Teachers of football players who were failing or misbehaving used to ask Fairfax High School Coach Denis Furlong for help. "I'd have to tell the kids, 'Be good in biology or you can't play,' " Furlong said.
This year, perhaps 20 Fairfax teachers have run a reverse play and sought Furlong out to compliment his players' performance in class. The difference is that Furlong now runs a study hall in the school library every night after practice.
As a result, only five of 35 players were declared ineligible when 10-week grade reports went in last month. "Last year we won five games, lost three and tied one, so we didn't qualify for the playoffs. Had we qualified, we would have lost two-thirds of our team because of bad grades. We would have been hard pressed even to field a team for the playoffs, and we certainly wouldn't have beaten anybody," Furlong said.
With the study halls helping to keep more players in uniform, Fairfax this year has won 11 games without a loss and tonight at 8 p.m. it will play Chatsworth High School for the city 3-A championship at East Los Angeles Community College.
Furlong and assistant coach Dave Higuchi say they began the study halls partly because of the Los Angeles Unified School District Board of Education requirement (instituted in January 1983) that student must have a C average with no failing grades to participate in extracurricular activities.
But both Furlong and Higuchi are math teachers and after their scrupulous disclaimers, suspiciously academic-sounding statements tend to crop up in their conversation.
"We wanted to teach kids what a library is all about, that it's comfortable, and they can read there," Furlong said.
"The days of going to college on your ability to throw and catch a football are gone," Higuchi said. "Tenth-grade kids don't see any relation between football, college and grades. By 11th grade their GPA is so bad colleges won't look at them. They get serious in 12th grade--but then it's too late."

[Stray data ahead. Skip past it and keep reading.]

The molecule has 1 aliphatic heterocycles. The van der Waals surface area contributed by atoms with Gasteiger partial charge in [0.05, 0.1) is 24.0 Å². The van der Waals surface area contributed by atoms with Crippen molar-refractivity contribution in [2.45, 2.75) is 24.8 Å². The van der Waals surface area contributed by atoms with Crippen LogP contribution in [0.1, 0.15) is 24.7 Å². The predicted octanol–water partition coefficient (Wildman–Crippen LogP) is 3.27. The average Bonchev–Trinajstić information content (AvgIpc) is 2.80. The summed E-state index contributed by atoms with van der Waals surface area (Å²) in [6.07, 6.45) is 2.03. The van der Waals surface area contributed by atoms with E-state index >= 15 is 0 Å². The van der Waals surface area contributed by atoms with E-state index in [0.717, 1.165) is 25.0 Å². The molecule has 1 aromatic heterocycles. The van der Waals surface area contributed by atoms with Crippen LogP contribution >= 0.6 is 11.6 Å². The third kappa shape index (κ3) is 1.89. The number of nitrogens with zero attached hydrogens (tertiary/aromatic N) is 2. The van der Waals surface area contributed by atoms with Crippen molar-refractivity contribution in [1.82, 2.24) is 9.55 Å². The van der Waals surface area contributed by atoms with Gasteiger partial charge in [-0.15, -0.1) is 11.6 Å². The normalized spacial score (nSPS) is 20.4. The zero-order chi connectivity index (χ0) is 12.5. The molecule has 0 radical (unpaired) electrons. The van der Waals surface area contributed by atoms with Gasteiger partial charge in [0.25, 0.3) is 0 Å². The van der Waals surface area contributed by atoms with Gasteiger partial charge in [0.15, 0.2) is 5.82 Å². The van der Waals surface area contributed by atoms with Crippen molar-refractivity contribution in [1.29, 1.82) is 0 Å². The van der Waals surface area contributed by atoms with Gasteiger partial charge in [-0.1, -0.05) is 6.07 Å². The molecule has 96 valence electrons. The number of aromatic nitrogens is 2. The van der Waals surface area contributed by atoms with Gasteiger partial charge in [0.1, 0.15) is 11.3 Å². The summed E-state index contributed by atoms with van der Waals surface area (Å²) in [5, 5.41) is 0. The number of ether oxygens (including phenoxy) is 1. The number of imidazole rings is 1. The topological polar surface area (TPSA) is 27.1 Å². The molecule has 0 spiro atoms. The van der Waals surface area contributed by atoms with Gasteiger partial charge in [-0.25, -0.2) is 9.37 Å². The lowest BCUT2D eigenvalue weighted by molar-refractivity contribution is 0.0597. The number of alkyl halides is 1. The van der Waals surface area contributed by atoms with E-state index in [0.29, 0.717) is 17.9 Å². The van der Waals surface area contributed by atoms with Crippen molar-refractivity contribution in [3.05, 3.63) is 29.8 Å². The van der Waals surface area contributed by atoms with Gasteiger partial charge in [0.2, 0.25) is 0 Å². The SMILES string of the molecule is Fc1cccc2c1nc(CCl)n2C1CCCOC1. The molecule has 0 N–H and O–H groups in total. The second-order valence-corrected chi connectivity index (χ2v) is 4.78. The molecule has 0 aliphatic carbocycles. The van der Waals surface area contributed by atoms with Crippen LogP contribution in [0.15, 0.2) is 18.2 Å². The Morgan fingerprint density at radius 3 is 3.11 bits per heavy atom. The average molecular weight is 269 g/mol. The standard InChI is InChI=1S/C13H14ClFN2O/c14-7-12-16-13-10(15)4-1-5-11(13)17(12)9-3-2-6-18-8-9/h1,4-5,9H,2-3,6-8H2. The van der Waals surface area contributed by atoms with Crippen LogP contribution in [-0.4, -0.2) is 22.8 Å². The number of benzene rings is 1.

"As Harry Edwards said, 'You're more likely to be hit by a falling star than become a superstar,' " Furlong added.
"The thanks for our program won't come now, if it ever comes it'll be in five years when some kid calls us up and says, 'Hey, you were the first guy who made me sit with a history book and read this stuff,' " Furlong said.
A wet and windy afternoon finds the Fairfax Lions in white practice suits and gold helmets clapping and roaring on the field, with Furlong and Higuchi shouting, "Let's go, gentlemen!" as they run around the track. But at 5:30 p.m., after showers, 25 players are bent over history and algebra books. The only sounds in the calmed library are scratching pencils, an occasional wave of deep-throated giggles and whispered conversations as the coaches tutor and the players help each other with homework.
Mercifully absent in the library is bagging, the teen-age art of communicating uniquely through scathing derogatory repartee.
Instead, the study hall "keeps us together," said first-string guard David Kushan, 16, looking up from an American history book one night. "It's made us get better grades because of teasing each other about them."
The study halls protect the players from distractions of television, telephone calls or noisy brothers and sisters. "If I go home right after practice I probably wouldn't do my homework, I'd watch TV, get on the phone or something," said Scott Hamilton, a senior whose GPA rose to 3.0 this year. "Plus with football practice, I'd eat, and probably fall asleep."
History and humanities teacher Catherine Head noted that the players she teaches seem "more conscientious . . . more serious." When players get below a C on any paper, Head sends it for a signature not only home but also to Coach Furlong. "It's not fear when they need Coach Furlong to sign, it's 'Oh God'--they know he'll know they just didn't study. They respect him and know they must be accountable."
Aided Social Ties
And bringing the team in to do homework together for an hour has enhanced its social cohesion.
At last count, Fairfax had, according to Principal Warren Steinberg, students from 51 countries speaking 30 different native languages. Friendship groups along nationality lines are not uncommon. The team's kicker, Luis Calderon, came to the United States from Guatemala when he was 5 years old, and is the only Latino player on the team.
One night, Furlong said, Calderon got up to practice on a library typewriter. As the tempo rose beyond hunt and peck, "the whole room reacted. . . . There was a little bit of giggling, then an 'oh wow' sense went through the room," remembered the coach. Now Calderon helps other players with their Spanish and they help him with algebra and history.